The second thing that struck us was what appeared to be boab trees growing along both sides of the road. In fact, they were not boabs but Australian bottle trees which, though similar in appearance, are in no way related to boabs.

Bottle trees are so-named because of their bottle-like shape. But why so many in this one town? The explanation was to be found on a sign at Roma's cenotaph. On 20th September, 1918, the people of Roma district had gathered to pay tribute to their sons who had fallen in WW I. The citizens decided that, in their sons' honour, a bottle tree would be planted as a living memorial to each man.

They pledged that:

. . . their lives would live on. As long as Roma existed they would never be forgotten.

And so it was. The local council established The Heroes' Avenue to honour those who had given their lives. Originally ninety four trees were planted, each having its own plaque containing information about a particular soldier. Later research revealed that many more local men had died than was at first thought and dedicated trees are still being added as more names come to light. There are currently 138 bottle trees in Heroes's Avenue which is Heritage listed. The Avenue is made up of several interconnecting streets. On Anzac Day each year a wreath is placed against each and every tree, regardless of whether there are any direct relatives of that soldier still living in the town.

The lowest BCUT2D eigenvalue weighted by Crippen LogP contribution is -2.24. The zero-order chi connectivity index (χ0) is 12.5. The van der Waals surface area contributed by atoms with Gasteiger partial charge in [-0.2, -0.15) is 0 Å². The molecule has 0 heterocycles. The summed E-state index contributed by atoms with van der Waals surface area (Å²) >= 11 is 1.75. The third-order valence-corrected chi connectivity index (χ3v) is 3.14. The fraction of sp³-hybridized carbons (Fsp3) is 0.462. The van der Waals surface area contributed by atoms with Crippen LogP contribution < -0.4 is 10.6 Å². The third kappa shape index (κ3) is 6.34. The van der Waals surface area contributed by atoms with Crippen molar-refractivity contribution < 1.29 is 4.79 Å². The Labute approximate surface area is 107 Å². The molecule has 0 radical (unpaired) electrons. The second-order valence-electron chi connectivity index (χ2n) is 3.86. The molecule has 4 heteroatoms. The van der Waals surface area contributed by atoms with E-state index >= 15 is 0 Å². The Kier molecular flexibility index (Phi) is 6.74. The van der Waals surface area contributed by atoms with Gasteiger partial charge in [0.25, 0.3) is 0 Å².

As long as Roma existed they would never be forgotten. Nor have they been.

Bottle Tree and Church